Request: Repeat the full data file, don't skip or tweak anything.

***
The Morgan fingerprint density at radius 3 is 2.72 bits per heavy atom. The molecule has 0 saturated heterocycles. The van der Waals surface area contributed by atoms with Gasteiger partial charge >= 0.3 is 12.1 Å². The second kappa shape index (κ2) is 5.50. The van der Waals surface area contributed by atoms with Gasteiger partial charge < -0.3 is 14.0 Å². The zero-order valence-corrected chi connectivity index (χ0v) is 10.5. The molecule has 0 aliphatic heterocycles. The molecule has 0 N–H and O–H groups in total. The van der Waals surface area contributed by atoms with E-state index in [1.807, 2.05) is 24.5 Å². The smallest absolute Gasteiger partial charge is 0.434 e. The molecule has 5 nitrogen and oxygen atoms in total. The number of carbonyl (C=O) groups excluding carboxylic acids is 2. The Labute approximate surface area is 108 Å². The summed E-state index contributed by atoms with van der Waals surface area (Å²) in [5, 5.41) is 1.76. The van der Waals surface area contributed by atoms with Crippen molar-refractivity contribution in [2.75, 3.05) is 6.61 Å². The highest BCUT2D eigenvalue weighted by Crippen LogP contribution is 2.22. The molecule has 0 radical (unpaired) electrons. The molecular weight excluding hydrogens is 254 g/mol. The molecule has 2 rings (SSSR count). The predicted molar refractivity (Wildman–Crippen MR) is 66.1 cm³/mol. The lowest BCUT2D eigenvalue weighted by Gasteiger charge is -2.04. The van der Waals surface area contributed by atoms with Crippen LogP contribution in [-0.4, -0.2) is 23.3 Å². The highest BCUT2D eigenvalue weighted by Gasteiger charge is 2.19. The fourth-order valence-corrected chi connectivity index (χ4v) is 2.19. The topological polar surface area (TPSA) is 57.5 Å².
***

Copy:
The Morgan fingerprint density at radius 3 is 2.72 bits per heavy atom. The molecule has 0 saturated heterocycles. The van der Waals surface area contributed by atoms with Gasteiger partial charge >= 0.3 is 12.1 Å². The second kappa shape index (κ2) is 5.50. The van der Waals surface area contributed by atoms with Gasteiger partial charge < -0.3 is 14.0 Å². The zero-order valence-corrected chi connectivity index (χ0v) is 10.5. The molecule has 0 aliphatic heterocycles. The molecule has 0 N–H and O–H groups in total. The van der Waals surface area contributed by atoms with E-state index in [1.807, 2.05) is 24.5 Å². The smallest absolute Gasteiger partial charge is 0.434 e. The molecule has 5 nitrogen and oxygen atoms in total. The number of carbonyl (C=O) groups excluding carboxylic acids is 2. The Labute approximate surface area is 108 Å². The summed E-state index contributed by atoms with van der Waals surface area (Å²) in [5, 5.41) is 1.76. The van der Waals surface area contributed by atoms with Crippen molar-refractivity contribution in [2.75, 3.05) is 6.61 Å². The highest BCUT2D eigenvalue weighted by Crippen LogP contribution is 2.22. The molecule has 0 radical (unpaired) electrons. The molecular weight excluding hydrogens is 254 g/mol. The molecule has 2 rings (SSSR count). The predicted molar refractivity (Wildman–Crippen MR) is 66.1 cm³/mol. The lowest BCUT2D eigenvalue weighted by Gasteiger charge is -2.04. The van der Waals surface area contributed by atoms with Crippen LogP contribution in [-0.4, -0.2) is 23.3 Å². The highest BCUT2D eigenvalue weighted by Gasteiger charge is 2.19. The fourth-order valence-corrected chi connectivity index (χ4v) is 2.19. The topological polar surface area (TPSA) is 57.5 Å².